As my plane rolled down the Wellington runway that morning, I clenched the seat arms, ready to die listening to The Path. In it she sings: If you’re looking for a saviour then that’s not me. Lorde lingers on the word ‘saviour,’ her voice swelling with happiness, then the plane lifted its wings and actually flew! God, I hate flying. But an ex-Catholic schoolgirl does not turn down the opportunity to meet the prettier Jesus.
“I’m kinda like a prettier Jesus is such a sticky line,” I say. “It reminds me of Shakira’s lyric, My breasts are small and humble…”
Lorde finishes, “So you don’t confuse them for mountains.”
Confession: when I first saw her in the music video dressed in that golden two-piece like a prophet of summer my eyes narrowed. Then she stepped onto that wooden barge — still singing — and drifted out into the ocean. How could that not be a reference to Jesus walking on water?
“I like the way you risked naffness,” I say.
“Thank you so much,” Lorde replies. “That’s my biggest achievement with this album and I feel like no one got it. I say, ‘Let the bliss begin.’ I say a lot of crazy naff shit on this album.”
Thou shalt not overanalyse Lorde. Too late. And, she is in therapy. Me too.
Lorde muses, “To be a pop star not in therapy, I cannot imagine those shark-infested waters! I started seeing my therapist when I was almost 19. She illuminates my life and I’m a much richer person for having that relationship.”
Across the table, Lorde is luminous, but also completely down to earth picking up Dudley’s cat hair.
“How much do you think your talent was bestowed on you? How much of it is a gift?”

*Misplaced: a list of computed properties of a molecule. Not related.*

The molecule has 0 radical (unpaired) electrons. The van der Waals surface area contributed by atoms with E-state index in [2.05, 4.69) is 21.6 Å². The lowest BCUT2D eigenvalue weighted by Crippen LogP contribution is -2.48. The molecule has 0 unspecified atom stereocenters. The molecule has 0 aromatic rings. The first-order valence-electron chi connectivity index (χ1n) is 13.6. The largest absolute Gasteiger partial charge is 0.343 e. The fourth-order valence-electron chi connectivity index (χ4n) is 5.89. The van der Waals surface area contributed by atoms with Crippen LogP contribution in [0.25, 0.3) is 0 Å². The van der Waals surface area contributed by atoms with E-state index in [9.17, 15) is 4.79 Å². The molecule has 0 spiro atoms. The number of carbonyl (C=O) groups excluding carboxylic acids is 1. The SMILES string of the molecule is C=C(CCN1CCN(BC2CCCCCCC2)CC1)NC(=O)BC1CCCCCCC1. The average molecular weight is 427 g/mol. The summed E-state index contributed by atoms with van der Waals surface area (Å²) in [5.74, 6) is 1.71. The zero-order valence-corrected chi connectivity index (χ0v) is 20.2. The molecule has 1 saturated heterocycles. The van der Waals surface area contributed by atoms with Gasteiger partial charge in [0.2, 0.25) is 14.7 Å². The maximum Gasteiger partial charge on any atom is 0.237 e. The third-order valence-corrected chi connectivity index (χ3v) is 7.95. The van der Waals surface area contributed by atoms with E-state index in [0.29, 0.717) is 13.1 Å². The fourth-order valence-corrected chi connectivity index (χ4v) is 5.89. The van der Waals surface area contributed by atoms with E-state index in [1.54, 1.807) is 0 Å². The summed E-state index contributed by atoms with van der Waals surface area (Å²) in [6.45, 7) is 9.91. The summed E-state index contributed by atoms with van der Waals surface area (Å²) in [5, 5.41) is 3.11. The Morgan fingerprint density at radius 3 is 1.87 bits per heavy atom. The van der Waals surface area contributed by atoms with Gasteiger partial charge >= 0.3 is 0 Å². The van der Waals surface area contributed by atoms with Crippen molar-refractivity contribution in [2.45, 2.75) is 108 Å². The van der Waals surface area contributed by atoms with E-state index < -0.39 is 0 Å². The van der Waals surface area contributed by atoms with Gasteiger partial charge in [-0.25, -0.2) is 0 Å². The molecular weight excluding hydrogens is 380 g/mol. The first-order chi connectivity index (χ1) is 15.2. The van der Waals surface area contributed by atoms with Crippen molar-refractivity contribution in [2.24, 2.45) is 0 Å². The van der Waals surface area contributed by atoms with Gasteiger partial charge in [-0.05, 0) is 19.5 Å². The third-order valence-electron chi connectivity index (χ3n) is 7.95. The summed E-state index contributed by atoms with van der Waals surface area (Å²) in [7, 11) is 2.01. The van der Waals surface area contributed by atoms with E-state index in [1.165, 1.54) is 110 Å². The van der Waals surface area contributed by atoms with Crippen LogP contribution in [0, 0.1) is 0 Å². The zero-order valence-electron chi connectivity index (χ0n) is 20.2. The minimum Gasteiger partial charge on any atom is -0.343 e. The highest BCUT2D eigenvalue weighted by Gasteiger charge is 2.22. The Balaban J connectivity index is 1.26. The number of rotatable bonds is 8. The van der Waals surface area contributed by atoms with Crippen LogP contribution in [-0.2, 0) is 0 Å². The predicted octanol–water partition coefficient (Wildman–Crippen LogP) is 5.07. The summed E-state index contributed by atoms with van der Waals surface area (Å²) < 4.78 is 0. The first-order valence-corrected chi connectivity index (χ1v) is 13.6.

Her pale blue eyes absorb each question. “My whole life I’ve always thought of myself as a cup, a vessel. And everything that was poured in, I’m the product of.”
But her cup overfloweth; Royals was the eighth song she wrote. “I couldn’t have known when I released the song that it would do that. My brain had to stretch to accommodate the size of my world and the success. I didn’t have language for it.”
Lorde is highly attuned to the balance between clarity and mystery in pop songs. She has synaesthesia. “My ear is very sensitive… it’s not pleasing to me if it’s too complicated.” Does she believe in genius? Yes, but she defines genius as the ability to express inner brilliance clearly.
“Part of what I love about pop music is you have to make it simple for it to work.” She likens the process to writing children’s books because “you have to just get to it”. But she’s learned that the melody must remain king. “As I’ve progressed as a songwriter, it’s much more of a challenge to keep things simple, to keep it what I would call pop. I still really respect those constraints.”
Thou shalt not underestimate Lorde, or the mantle of fame she carries.
“The further I get into this job, the more clear it is that people like me become archetypes. And from my experience as a fan of pop, those things fix. We need archetypes to be rigid to hold the space that they hold.”